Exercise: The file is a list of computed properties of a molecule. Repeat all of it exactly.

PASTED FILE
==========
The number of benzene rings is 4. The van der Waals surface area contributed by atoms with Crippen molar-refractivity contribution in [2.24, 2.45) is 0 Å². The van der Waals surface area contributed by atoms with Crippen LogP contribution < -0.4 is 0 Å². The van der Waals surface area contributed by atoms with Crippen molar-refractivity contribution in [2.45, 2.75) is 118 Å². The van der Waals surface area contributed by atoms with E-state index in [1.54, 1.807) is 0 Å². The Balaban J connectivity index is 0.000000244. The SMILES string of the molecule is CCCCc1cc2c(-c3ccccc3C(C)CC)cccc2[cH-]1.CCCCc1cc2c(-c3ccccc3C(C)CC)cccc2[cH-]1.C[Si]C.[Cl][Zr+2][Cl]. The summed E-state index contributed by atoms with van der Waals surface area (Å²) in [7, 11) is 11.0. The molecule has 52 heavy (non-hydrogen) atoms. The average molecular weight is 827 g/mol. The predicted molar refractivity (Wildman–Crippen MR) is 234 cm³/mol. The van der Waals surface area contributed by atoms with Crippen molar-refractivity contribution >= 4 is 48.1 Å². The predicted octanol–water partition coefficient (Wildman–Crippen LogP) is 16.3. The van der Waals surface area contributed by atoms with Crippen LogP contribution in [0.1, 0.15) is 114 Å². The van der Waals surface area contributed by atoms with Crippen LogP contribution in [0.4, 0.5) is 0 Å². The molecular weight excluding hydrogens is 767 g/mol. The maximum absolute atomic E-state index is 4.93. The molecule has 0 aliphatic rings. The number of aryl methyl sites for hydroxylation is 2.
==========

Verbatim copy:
The number of benzene rings is 4. The van der Waals surface area contributed by atoms with Crippen molar-refractivity contribution in [2.24, 2.45) is 0 Å². The van der Waals surface area contributed by atoms with Crippen LogP contribution < -0.4 is 0 Å². The van der Waals surface area contributed by atoms with Crippen molar-refractivity contribution in [2.45, 2.75) is 118 Å². The van der Waals surface area contributed by atoms with E-state index in [1.54, 1.807) is 0 Å². The Balaban J connectivity index is 0.000000244. The SMILES string of the molecule is CCCCc1cc2c(-c3ccccc3C(C)CC)cccc2[cH-]1.CCCCc1cc2c(-c3ccccc3C(C)CC)cccc2[cH-]1.C[Si]C.[Cl][Zr+2][Cl]. The summed E-state index contributed by atoms with van der Waals surface area (Å²) in [7, 11) is 11.0. The molecule has 52 heavy (non-hydrogen) atoms. The average molecular weight is 827 g/mol. The predicted molar refractivity (Wildman–Crippen MR) is 234 cm³/mol. The van der Waals surface area contributed by atoms with Crippen molar-refractivity contribution >= 4 is 48.1 Å². The predicted octanol–water partition coefficient (Wildman–Crippen LogP) is 16.3. The van der Waals surface area contributed by atoms with Crippen LogP contribution in [0.1, 0.15) is 114 Å². The van der Waals surface area contributed by atoms with Crippen LogP contribution in [0.4, 0.5) is 0 Å². The molecular weight excluding hydrogens is 767 g/mol. The maximum absolute atomic E-state index is 4.93. The molecule has 0 aliphatic rings. The number of aryl methyl sites for hydroxylation is 2.